Many are puzzling over how digital technology can be designed to work more for us than against us. But countless such tools already exist to do that—it’sjust a matter of how we use them. This is a personal example of how individuals orchestrated our public-serving governmental entities and digital creations to improve a community’s quality of life.
On a beautiful day in 1999, a few years after we moved to our newly-built suburban neighborhood near Washington, D.C., I got the urge to walk with my six-year-old son to a nearby park.
This was no ordinary destination, but the serene and meticulously cared-for Meadowlark Botanical Gardens, the only such facility in all of northern Virginia.
Though barely a mile long, the walk itself was tough. We fought through tall grass along winding Beulah Road—surely trespassing on other people’s yards. As we trudged ahead, we noticed a trampled area, replete with the fresh detritus of a car accident.
Not far from downtown Washington, D.C., kids perch on tree branches, dig in the sand, and busily port sticks from one place to another. An adult rests on a swinging bench while someone else sniffs a drift of coriander. This is Constitution Gardens, a different kind of park.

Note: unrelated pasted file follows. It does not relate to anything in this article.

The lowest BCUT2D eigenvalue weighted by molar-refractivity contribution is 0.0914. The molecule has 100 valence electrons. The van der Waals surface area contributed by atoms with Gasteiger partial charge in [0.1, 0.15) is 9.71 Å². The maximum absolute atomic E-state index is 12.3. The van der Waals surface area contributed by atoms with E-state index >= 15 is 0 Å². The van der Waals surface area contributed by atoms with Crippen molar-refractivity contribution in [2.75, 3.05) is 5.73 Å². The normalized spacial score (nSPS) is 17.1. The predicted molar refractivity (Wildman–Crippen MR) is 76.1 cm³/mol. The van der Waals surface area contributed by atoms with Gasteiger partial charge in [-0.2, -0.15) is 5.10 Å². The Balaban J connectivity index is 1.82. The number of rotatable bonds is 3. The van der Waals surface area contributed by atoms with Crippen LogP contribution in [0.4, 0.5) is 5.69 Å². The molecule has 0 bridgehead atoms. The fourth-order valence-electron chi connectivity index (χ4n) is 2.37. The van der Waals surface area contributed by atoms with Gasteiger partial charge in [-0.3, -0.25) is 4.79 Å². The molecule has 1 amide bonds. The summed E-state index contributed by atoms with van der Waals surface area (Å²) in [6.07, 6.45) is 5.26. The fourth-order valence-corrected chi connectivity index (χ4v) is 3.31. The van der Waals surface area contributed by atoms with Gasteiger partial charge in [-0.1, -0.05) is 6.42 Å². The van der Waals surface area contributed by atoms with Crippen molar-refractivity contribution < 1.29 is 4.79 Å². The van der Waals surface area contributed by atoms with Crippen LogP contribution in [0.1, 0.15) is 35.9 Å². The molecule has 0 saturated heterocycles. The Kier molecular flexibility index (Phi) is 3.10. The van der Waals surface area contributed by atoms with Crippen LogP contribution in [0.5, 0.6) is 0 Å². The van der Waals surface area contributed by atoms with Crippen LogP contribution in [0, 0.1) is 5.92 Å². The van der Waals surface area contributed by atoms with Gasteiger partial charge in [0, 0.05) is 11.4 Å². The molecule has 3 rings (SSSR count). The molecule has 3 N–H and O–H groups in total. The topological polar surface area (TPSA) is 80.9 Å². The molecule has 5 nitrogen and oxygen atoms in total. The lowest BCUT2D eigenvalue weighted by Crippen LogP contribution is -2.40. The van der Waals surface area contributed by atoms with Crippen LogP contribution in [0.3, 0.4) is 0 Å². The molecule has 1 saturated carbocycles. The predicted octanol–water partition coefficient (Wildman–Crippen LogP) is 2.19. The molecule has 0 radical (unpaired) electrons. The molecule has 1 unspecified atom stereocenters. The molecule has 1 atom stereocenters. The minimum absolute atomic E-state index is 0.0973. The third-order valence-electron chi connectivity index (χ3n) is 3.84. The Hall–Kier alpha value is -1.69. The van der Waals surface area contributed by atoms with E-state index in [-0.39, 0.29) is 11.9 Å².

It all started with a competition. The city council of Gaithersburg, Maryland wanted to enliven a sliver of public land that had devolved over the years into a dull, little-used cut-through. The renovation should reflect the many new cultures that now infuse the locale. The new park would be an antidote for what Last Child In The Woods author Richard Louv calls “nature deficit disorder,” a malaise that settles over children when they don’t have enough time outside. Continue reading →
Could a soggy patch of dirt and some logs be better for kids to play on than sleek slides and swingsets? Absolutely, say some child development experts.
Angela Hanscom, for instance, is an occupational therapist who sees strange new symptoms among today’s kids. In her research and testing, Hanscom observes that more and more elementary-age children: Continue reading →
A no-nonsense group of 6th, 7th, and 8th graders has transformed “the most depressing park in America” into a kid-friendly community mecca. No small accomplishment since it’s located in what has been considered one of the roughest U.S. cities: Camden, New Jersey.